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New poll finds Irish voters are strongly against a second referendum

27 July 2008

New poll finds Irish voters are strongly against a second referendum and would vote 'NO' by an even bigger margin than before if one were held.

A new Red C poll commissioned by the think tank Open Europe finds that Irish voters are strongly opposed to being made to vote again on the Lisbon Treaty. The poll also finds that nearly two thirds say they would vote 'no' in a second referendum.

The poll of 1,000 Irish voters was carried out between 21 and 23 July - shortly after Nicolas Sarkozy's visit to the country. It is the first poll to look at a second referendum.

Key findings:

  • 71% oppose a second referendum on the Lisbon Treaty. Only 24% are in favour.
  • Of those who expressed an opinion, 62% said they would vote 'no' in a second referendum, compared to 38% who would vote 'yes'.
  • That would mean the 'no' lead would increase from 6 points in the recent referendum to a commanding 24 point lead in a second vote.
  • 17% of those who voted 'yes' in the recent referendum would vote 'no' in a second referendum, while only 6% of those who voted 'no' would now vote 'yes'. Perhaps most significantly of all, those who did not vote last time would vote more than two-to-one against in a second referendum: 57% would vote 'no' and 26% would vote 'yes'.
  • 67% agreed with the statement that 'politicians in Europe do not respect Ireland's no vote'. Only 28% disagreed.
  • 61% disagreed with the statement that 'If all of the other 26 EU countries ratify the Treaty in their parliaments then Ireland has to change its mind and support the Treaty.' Only 32% agreed.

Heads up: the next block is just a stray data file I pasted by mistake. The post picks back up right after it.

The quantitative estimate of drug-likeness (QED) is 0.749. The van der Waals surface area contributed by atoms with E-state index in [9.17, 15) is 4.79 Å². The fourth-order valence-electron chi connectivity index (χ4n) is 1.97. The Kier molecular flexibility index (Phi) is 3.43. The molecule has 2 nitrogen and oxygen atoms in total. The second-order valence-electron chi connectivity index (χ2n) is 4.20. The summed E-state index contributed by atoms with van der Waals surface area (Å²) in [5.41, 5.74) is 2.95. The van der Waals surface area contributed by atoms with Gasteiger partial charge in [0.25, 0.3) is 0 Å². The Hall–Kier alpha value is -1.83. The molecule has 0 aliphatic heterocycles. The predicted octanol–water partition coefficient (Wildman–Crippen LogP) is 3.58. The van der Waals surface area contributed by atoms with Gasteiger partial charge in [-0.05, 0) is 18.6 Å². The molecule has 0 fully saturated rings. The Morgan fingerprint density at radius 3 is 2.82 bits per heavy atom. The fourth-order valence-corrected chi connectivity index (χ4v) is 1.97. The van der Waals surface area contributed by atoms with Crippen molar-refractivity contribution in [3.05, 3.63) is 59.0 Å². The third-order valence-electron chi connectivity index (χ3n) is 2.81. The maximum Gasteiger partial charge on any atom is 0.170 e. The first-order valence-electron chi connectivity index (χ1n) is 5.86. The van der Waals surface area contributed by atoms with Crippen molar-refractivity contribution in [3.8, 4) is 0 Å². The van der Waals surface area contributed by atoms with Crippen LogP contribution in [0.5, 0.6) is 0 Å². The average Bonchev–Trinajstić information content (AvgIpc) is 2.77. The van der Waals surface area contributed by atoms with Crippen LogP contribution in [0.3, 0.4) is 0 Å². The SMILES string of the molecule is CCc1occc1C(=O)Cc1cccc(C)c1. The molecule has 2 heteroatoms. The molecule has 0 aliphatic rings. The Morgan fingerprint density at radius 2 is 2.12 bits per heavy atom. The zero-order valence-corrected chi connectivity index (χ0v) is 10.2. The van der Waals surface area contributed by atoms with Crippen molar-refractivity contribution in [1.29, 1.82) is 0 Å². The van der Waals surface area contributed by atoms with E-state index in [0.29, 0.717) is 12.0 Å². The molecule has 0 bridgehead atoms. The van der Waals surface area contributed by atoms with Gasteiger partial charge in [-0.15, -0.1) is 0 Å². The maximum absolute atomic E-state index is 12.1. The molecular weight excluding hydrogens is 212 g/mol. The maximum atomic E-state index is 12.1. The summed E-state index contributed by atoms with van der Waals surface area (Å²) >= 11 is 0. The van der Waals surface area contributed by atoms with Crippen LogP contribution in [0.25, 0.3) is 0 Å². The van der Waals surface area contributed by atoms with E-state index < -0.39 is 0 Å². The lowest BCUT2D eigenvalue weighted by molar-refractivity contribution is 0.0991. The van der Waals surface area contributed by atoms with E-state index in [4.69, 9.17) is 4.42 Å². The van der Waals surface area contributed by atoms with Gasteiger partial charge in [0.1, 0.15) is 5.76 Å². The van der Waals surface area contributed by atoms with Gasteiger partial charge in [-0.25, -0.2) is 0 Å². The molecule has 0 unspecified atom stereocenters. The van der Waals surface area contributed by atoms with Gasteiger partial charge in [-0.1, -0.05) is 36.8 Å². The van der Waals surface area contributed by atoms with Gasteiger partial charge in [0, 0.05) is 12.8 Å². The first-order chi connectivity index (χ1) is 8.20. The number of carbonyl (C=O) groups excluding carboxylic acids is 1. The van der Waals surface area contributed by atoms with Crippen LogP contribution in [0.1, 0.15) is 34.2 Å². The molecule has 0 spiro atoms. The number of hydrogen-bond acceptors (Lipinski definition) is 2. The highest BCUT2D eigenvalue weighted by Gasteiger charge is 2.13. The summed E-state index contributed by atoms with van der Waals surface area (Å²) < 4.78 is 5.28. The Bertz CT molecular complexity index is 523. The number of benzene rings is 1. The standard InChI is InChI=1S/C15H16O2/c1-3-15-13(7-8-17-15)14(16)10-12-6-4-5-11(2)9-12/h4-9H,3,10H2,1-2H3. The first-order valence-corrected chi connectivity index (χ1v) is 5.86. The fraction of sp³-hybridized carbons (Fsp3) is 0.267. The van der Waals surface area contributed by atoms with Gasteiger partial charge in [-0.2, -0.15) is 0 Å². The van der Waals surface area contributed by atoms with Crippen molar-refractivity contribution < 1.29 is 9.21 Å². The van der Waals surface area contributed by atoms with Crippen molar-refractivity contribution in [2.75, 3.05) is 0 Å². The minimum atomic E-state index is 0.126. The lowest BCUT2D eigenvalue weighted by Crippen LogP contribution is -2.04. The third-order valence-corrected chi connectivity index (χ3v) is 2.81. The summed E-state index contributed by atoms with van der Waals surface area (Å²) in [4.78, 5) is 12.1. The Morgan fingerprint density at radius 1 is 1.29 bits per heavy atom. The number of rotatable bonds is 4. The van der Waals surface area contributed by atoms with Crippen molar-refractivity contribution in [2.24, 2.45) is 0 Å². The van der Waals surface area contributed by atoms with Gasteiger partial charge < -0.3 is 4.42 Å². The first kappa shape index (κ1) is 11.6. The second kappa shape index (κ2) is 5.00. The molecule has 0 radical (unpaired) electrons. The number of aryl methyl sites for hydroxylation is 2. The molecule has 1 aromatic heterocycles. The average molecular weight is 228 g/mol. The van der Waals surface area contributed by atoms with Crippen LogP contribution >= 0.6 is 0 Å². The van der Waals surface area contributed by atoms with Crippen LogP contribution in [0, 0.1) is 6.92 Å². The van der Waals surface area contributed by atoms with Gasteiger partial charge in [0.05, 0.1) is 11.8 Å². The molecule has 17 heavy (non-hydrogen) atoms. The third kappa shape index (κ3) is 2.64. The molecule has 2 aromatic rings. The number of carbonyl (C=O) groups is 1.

• 53% said they would be less likely to vote for Brian Cowen at the next election if he called a second referendum. In particular, 43% of Fianna Fail voters said they would be less likely to vote for him.

Full results of the poll are available (.pdf file) at: www.openeurope.org.uk/research/redc.pdf

Open Europe Director Neil O¹Brien said:
'Voters don't feel that Europe's political class have respected Ireland's decision. Their response to the referendum result has obviously appeared arrogant to some voters. By appearing to bully the voters, EU politicians are actually driving lots more people into the no camp.'

'EU leaders who are trying to force Ireland to vote again are playing a very dangerous game, and it looks like Brian Cowen could be putting his political life on the line by calling a second vote.'

'Sadly, Europe's political leaders don't seem to have taken on board the Irish vote - or the French and Dutch votes for that matter. They should drop the Treaty and concentrate on solving the EU's real problems like the lack of openness and accountability.'


Leading pollsters Red C surveyed 1,006 adults aged18+ in Ireland between 21 and 23 July 2008.


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